I agree with Christine that channeling strong emotion into writing is really positive. It’s very therapeutic for me. I don’t even have to be having the same issues as my characters. I can be upset over a “perceived slight” (in the PTA…ha) and totally write about my main character’s love angst. Really cool.
    Because of my very intellectual nature, I sometimes wonder why I didn’t go for a PhD in English Lit. Then I remind myself. I didn’t because I thought it was more “useful” to the world to teach high school English. Also, college profs often present very dry intellectual unemotional ways to read a text. “Reader Response” is very important to me. I have run 3 bookclubs in my life. Currently I run one made up of mostly 80 year old Unitarian women. I love it! We connect about life as we discuss the books. It’s a beautiful thing.
    One way I COPE with my emotional intensity is by taking walks and by staring into space. =) It’s all about the introversion thing for me. And yet I can still get “worked up.”

  3. This past weekend, I attended a workshop with the magical Julia Cameron – at least that is my opinion of this woman I’ve only heard mentioned with great admiration and awe. Yes, I own “The Artist’s Way” but never got very diligent about morning pages, but I so looked forward to this opportunity. Most of the workshop had assignments to write quick responses to certain lists and categories, and then break into groups of three, or pair off into a twosome. I will say that the first six or eight of these assignments carried a certain excitement with them, and was a good mixer for sure. Part of the instructions included forming groups with people we had not yet worked with.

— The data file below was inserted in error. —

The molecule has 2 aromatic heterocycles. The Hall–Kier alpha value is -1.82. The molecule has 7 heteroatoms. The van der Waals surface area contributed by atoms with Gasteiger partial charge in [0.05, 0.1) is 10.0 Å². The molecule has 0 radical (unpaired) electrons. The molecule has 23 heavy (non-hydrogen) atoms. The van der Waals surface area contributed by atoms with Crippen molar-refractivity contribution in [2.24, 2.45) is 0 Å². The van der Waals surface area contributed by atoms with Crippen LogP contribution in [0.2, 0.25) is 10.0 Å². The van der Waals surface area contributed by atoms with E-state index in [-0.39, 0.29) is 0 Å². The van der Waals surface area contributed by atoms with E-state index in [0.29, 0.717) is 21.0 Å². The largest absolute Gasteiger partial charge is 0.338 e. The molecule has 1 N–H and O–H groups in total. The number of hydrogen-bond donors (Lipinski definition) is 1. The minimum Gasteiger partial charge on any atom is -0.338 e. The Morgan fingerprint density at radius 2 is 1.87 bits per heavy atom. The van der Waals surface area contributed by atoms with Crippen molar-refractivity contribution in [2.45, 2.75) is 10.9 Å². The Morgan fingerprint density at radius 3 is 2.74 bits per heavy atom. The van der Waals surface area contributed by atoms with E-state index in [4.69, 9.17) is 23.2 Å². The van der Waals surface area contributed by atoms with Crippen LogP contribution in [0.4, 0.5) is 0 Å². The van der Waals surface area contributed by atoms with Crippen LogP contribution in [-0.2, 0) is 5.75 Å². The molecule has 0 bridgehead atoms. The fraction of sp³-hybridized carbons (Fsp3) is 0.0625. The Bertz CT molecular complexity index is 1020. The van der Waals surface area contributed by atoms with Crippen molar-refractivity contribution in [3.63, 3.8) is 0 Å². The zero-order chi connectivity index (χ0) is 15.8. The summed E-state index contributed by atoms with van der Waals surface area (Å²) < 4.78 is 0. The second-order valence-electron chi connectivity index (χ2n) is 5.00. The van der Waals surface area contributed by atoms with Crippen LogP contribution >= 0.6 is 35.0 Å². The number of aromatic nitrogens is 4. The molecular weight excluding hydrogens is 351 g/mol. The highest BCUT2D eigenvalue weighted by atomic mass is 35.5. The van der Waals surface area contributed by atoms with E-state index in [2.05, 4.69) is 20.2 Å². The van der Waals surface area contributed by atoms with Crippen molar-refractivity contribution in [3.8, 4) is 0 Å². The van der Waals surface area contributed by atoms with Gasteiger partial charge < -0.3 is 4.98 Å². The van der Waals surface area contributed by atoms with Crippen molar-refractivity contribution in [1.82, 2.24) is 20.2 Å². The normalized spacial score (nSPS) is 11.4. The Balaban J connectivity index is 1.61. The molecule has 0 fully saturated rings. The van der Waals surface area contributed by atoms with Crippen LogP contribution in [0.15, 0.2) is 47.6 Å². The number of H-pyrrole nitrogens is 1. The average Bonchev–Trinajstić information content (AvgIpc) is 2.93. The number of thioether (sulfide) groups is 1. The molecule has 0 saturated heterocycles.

By the mid-afternoon of the second day, it was acknowledged that by now, nearly everyone had someone in their group that they had met with, and in one of the longer assignments, we had four in our group. I was a little uncertain exactly how to approach the assignment, so I asked the others to proceed so I could feel assured that I was approaching this exercise in the proper manner.
    The three who preceded me gave thought-filled replies and then it was my turn. My response triggered an emotional wound I didn’t know was still in there, and the tears spilled, which always makes me feel “less than”. However, I struggled forward with my tale, and just as I was approaching the point of my story, from my left, the first one who had spoken at length in the group, placed her hand on my knee and said, “You know, we only have so much time to do this assignment and we have so many categories yet to go through. Why don’t you wait to finish your story, and if there is time at the end of the exercise, you could finish what you’re trying to tell us.”
    If I wasn’t feeling the pain of disappointment before, combined with the betrayal of some tears that would not go away, I now felt entirely shamed and completely inadequate. My gut was screaming, “How dare you?” My mind was hissing “I paid money for this seminar, I have earned my place in this room, I’ve listened to some of your silly tales, and I deserve the right, and came back around to, how dare you?”
    They completed their other nine points following which, the sweet smiling wench said, “Now, why don’t you finish what you were saying . . . .” to which I replied, “I only wanted to address the one assignment as it was the one that I could speak to. I have nothing to add to the other categories.” It was the best I could manage in my attempt to regain control of my voice and my image.
    Inwardly my now wrenching gut was twisted as was my soul. It was the “Mean Girls” all over again, and I did not know where this reaction came from while being amazed that it was so strong and fearful.